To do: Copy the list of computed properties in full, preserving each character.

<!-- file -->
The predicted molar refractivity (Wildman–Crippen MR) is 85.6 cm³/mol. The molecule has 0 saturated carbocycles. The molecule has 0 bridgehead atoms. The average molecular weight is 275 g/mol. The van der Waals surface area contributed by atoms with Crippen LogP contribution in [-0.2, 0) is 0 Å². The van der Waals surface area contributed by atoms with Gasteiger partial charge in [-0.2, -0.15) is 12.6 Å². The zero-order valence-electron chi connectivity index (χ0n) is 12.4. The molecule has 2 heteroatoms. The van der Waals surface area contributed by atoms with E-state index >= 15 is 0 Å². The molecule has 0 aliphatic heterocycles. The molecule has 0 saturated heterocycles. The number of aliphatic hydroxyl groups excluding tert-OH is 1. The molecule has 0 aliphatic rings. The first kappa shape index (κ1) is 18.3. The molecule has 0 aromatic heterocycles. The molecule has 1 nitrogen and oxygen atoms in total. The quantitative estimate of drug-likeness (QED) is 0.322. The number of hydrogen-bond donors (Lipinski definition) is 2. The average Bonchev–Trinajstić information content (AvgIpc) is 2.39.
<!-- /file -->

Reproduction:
The predicted molar refractivity (Wildman–Crippen MR) is 85.6 cm³/mol. The molecule has 0 saturated carbocycles. The molecule has 0 bridgehead atoms. The average molecular weight is 275 g/mol. The van der Waals surface area contributed by atoms with Crippen LogP contribution in [-0.2, 0) is 0 Å². The van der Waals surface area contributed by atoms with Gasteiger partial charge in [-0.2, -0.15) is 12.6 Å². The zero-order valence-electron chi connectivity index (χ0n) is 12.4. The molecule has 2 heteroatoms. The van der Waals surface area contributed by atoms with E-state index >= 15 is 0 Å². The molecule has 0 aliphatic heterocycles. The molecule has 0 saturated heterocycles. The number of aliphatic hydroxyl groups excluding tert-OH is 1. The molecule has 0 aliphatic rings. The first kappa shape index (κ1) is 18.3. The molecule has 0 aromatic heterocycles. The molecule has 1 nitrogen and oxygen atoms in total. The quantitative estimate of drug-likeness (QED) is 0.322. The number of hydrogen-bond donors (Lipinski definition) is 2. The average Bonchev–Trinajstić information content (AvgIpc) is 2.39.